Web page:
A Story for this Christmas.
After serving for three years, June 21, 1967, I was honorably discharged from the US Army as a sergeant E5 at Fort Carson, Colorado. I was raised in the Detroit area, and for all who have lived or visited there, there’s little reason to wonder why I opted to live in Denver, rather than heading back to the Motor City. Just the grandeur of snowcapped mountains out your west window every morning is itself an inspiring reason to want to get out of bed.
With only a high school diploma behind me, I quickly secured a job as a parts-picker in GM’s massive warehouse on Kearny Street, just off Stapleton Airport’s western fence. The pay began at $3.17 an hour and offered fully-paid medical and dental benefits. It afforded me the ability to live in an apartment on Decatur Street’s 3800 block. I could and did jog around nearby Slone’s Lake. Within a few months, the job would permit me to move into a more commodious apartment off Sheridan. But all along, I was able to put gas in the tank of my brand new ’67 Mercury Cougar, to eat truly well, dress well, and to take the woman I’d eventually wed to dinner, to the movies and to concerts.
Life was good! Even for a fellow with only a high school education. Perhaps I wasn’t much near the upper-middle class, but there could be no doubt I was enjoying a middle-class lifestyle. My qualifications and lifestyle were pretty much a mirror of those who worked alongside in the warehouse. Most lived in homes they had purchased. No one had to live with his or her parents or take a roommate in order to make ends meet.
I haven’t been in a union since 1968. But I’ve never forgotten that it was my membership in one that made it possible for me to enjoy, if not an opulent standard of living, one that was comfortable. Indeed, the entire middle-class community and region where I was raised owed everything they had, whether individually they were in a union or not, to the union movement.
A few years ago, while living in Bradenton, Florida, I encountered a stock-clerk in a Kash-N-Karry grocery store. How we engaged the brief discussion I cannot recall. I do recall, however how this clerk proudly tole me “Don’t need no union heah, this is a raht-t’werk sty-et.”
Hmm. As with elsewhere through the country, since Ronald Reagan and the GOP began their demolition efforts, I can’t locate a mote of evidence how, to steal a phrase from Ronnie, “Ask youself: Are you better off today than you were?” that anyone is better off, that just about everyone isn’t actually much, much worse off. Who, with only a high school education, can house and feed him- or herself nicely, can drive a brand new Mercury Cougar, can worry-free fête an intended with dinner, movie and concert dates, can buy a house, have healthcare, can raise a family?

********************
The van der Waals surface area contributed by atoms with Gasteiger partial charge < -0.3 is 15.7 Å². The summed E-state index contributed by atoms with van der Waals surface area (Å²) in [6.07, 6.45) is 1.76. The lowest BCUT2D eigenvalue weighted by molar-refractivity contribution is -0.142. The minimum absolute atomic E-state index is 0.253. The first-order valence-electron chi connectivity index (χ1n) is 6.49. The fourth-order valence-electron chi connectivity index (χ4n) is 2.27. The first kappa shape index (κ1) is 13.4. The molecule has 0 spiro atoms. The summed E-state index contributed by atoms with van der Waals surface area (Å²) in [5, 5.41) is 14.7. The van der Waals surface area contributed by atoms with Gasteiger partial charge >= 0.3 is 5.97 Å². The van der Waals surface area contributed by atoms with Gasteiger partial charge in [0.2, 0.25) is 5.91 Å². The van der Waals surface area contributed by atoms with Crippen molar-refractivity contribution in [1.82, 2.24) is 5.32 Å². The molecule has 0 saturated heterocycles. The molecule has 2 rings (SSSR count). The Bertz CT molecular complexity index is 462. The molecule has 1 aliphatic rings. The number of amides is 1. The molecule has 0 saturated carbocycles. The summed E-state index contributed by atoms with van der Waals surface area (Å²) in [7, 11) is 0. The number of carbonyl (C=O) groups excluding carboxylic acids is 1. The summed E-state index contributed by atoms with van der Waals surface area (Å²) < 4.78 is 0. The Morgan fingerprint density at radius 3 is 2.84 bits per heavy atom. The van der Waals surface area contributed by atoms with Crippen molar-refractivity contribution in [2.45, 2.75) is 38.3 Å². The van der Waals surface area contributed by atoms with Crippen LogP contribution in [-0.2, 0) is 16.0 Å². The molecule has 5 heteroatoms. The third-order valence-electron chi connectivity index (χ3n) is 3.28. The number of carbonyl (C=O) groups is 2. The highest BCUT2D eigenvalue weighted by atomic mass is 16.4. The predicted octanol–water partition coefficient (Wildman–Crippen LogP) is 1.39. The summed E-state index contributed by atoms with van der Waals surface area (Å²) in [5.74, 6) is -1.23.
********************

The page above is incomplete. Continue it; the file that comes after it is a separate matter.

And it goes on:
So, who are those, or what is responsible for the demise?
Yeah . . . globalization has absolutely played a villainous role that no level of unionization would have been able to fully mitigate. But add to the noxious potion the enthusiasm of the Republican Party to vigorously stir the cannibalizing pot on behalf of their base (Nope! Ain’t the naïve folks in the Bible-belt, the GOP base consists of the multi-kazillionaire corporate chieftains. The poor naïve souls in the Bible-belt are nothing more than duped, very ignorant fodder that keeps the machine running.), and you have what you have: A Merry Christmas full of folks in poverty, without a glimpse of healthcare, facing an impossible mountain climb for higher education, in or facing loss of their homes, and multiple generations yet unborn who will be stuck with the bill.
So, as you gather with friends or family this holiday season, when you encounter someone you know who votes GOP, or as you consider which Democratic candidate offers the most efficacious ameliorative steps out of this horrible concoction, the first query I’d entertain is which one genuinely supports a restoration of some balance between labor and the corporations? (Suggestion: Google the 1935 NLRA “Wagner Act.”) As to the Republican voter, I’d ask them whether they are really that obtuse, that blind, that stupid or evil-hearted they cannot see what hell they are lending their hand to. For when they pull the lever down on behalf of a Republican candidate, they are in fact pulling the curtains down on tens of millions of Americans and a billion others across the globe.
Merry Christmas, except the one I enjoyed in 1968 was so much merrier, not just for me, but for almost everyone in America.
— Ed Tubbs